The Last Month Of The Year – Vera Hall Ward (Where Will You Be Christmas Day?)
Getting Ready for Christmas Day – Paul Simon (So Beautiful or So What)
A Groovy Christmas and New Year (Kojo Donkoh) – Houghas Sorowonko (A Groovy Christmas and New Year (Kojo Donkoh))
It’s Christmas Time – Yo La Tengo (Merry Christmas From Yo La Tengo)
Christmas In Jail – Ain’t That A Pain – Leroy Carr (Where Will You Be Christmas Day?)
When It’s Christmas Time on the Range – Bob Wills (Lit Up Like A Christmas Tree II: The Eggnog Is Spiked)
To Heck With Ole Santa Claus – Loretta Lynn (Lit Up Like A Christmas Tree – A Vintage Holiday Mixtape)
The Christmas Blues – Bob Dylan (Christmas In the Heart)
Santa’s Got A Bag O’ Soul – Soul Saints Orchestra (Lit Up Like A Christmas Tree II: The Eggnog Is Spiked)
Merry Christmas Baby – Bootsy Collins (Christmas Is 4 Ever)
Xmas Done Got Funky – Jimmy Jules & Nuclear Soul System (Santa’s Funk & Soul Christmas Party Vol.1-3)
Christmas on Riverside Drive – August Darnell (A Christmas Record)
Have Yourself a Merry Little Christmas – Dread Zeppelin (Presents)
Go Where I Send Thee – Fred Waring & The Pennsylvanians (The Sounds of Christmas)
Another Hackathon mix! This one is about finding different states of mind in music from around the world. The mix is heavy on African music from different countries, but there’s a healthy dose of other stuff too. Track notes below.
“Ali’s Here,” Ali Farka Toure (Niafunke). I learned about Ali from his collaboration with Ry Cooder in the 1990s, Talking Timbuktu. But this solo album is grittier and deeply, deeply funky.
“Durgen Chugaa,” Shu-De (Voices from the Distant Steppe). This album of Tuvan throat singing is infamous in my family; I was blasting it in my first post-college apartment when a knock came at my door, and the melodious sounds of throat singing were the first things that Lisa heard when she met me for the first time as she and our mutual friend Shel met me at my door. Reader, she married me anyway.
“Shamas-Ud-Doha, Badar-Ud-Doja,” Nusrat Fateh Ali Khan (Shahen-Shah). My favorite of Nusrat’s albums for Real World. I began to learn vocal improvisation technique from listening to him on this track.
“Wagane Faye,” Youssou N’Dour (Badou). An early recording of Youssou from the mid-1980s, parts of this song would end up reprised on his Set album from 1990 as “Medina.” This version skips the xylophone-like synths and saxes and just goes full-out as a live band cut, much heavier on the percussion and other dance elements.
“Living Together,” Remmy Ongala & Orchestre Super Matimila (Mambo). I slept on this early-90s Real World album and am sorry I did. Great Tanzanian funk that fits nicely with the Senegalese sound around it.
“Gainde,” Omar Pene & Super Diamono (Direct from Dakar). Late-1990s Senegalese mbalax from the great rival to Youssou N’Dour.
“Na Teef Know De Road of Teef,” Pax Nicholas (Daptone Records’ Rhythm Showcase). A legendary track. Nicholas was a member of Fela Kuti’s band Africa 70 who recorded this solo album in 1973 in Ginger Baker’s well-equipped Nigerian studio with many of Fela’s musicians. Apparently Fela didn’t like the competition, and told him, “Don’t you ever, EVER play it again!” And thus the recording remained underground for more than 30 years.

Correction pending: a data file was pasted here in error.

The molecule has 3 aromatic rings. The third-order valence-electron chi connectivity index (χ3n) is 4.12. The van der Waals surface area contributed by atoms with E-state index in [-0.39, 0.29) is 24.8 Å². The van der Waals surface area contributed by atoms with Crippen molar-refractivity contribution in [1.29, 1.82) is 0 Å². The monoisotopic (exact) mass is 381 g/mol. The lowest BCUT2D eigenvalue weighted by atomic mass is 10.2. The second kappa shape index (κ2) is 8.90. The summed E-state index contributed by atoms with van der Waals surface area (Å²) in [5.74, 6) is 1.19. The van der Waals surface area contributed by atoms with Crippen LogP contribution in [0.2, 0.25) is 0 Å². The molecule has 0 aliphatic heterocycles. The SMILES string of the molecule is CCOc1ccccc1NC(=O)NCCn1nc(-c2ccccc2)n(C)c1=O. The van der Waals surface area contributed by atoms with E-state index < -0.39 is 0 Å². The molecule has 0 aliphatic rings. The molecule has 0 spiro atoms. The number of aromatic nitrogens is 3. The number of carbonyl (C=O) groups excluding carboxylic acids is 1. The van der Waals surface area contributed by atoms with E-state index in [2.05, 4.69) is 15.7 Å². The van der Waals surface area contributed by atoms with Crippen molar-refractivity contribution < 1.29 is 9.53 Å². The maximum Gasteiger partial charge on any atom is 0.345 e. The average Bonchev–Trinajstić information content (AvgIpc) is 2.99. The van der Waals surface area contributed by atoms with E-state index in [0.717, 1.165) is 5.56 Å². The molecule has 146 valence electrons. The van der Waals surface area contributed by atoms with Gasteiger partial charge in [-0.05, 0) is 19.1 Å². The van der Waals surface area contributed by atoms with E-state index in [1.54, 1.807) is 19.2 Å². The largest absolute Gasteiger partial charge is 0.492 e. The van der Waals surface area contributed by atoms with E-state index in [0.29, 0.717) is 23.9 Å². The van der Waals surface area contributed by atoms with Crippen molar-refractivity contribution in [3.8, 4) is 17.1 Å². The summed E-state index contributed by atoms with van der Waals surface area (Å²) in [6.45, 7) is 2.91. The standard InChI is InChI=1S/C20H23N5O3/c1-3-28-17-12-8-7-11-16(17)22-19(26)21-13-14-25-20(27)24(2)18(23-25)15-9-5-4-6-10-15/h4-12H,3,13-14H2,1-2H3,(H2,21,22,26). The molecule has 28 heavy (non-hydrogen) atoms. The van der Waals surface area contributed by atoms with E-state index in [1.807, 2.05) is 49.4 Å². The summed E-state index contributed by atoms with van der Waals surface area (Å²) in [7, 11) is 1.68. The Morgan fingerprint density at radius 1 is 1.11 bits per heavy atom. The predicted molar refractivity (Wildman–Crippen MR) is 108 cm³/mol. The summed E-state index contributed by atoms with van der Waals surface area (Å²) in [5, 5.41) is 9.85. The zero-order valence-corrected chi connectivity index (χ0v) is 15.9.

“Pop Makossa Invasion,” Dream Stars (Pop Makossa – The Invasive Dance Beat of Cameroon). A great song from a great compilation of highly danceable funk from Cameroon, all following the original release of Manu Dibango’s legendary “Soul Makossa.”
“Lonyaka,” Ladysmith Black Mambazo (Classic Tracks). I love the mbube style showcased in this track. There’s a reason that so many people fell in love with this band when they heard it on Graceland.
“On the Street,” The Dmitri Pokrovsky Ensemble (The Wild Field). A completely different singing style from Pokrovsky’s pioneering folk ensemble, this traditional song comes from a region of Russia that adjoins Ukraine, and so has a completely different meaning today than when it was released over 30 years ago.
“San Vicente,” Milton Nascimento (Brazil Classics 1: Beleza Tropical). There was a pretty notorious cartoon that ran in a student magazine when I was an undergrad, picturing Peter Gabriel and David Byrne as carpetbaggers due to their leveraging world music sounds in their pop music. The accusation has a ring of truth to it, but both musicians did their best to provide the musicians with whom they collaborated with a broader platform, Gabriel through his still-vital Real World label, and Byrne through Luaka Bop, a more eclectic group that began with this release. Brazil Classics 1 highlights some of the musicians who worked with Byrne on the Talking Heads release Naked and Byrne’s solo debut Rei Momo, including Nascimento, a dean of Brazilian folk music.
“Voyager,” Kudsi Ergüner & Süleyman Ergüner (Sufi Music of Turkey). A hypnotic album I found in college showcasing the ney flute of Kudsi Ergüner and a very different sound from the Sufi tradition that manifests in the qawwali singing of Nusrat Fateh Ali Khan.
“T’Amo,” Tenores di Bitti (S’amore ’e mama). Lest we think that remarkable vocal styles are a strictly extra-European phenomenon, give this track a listen. The Sardinian ensemble on display here does things with overtones that you normally have to travel to Tuva to hear.
“Svatba,” Bulgarian State Television Female Choir (Le Mystere Des Voix Bulgares). Still hair-raising more than 30 years after these recordings hit the United States.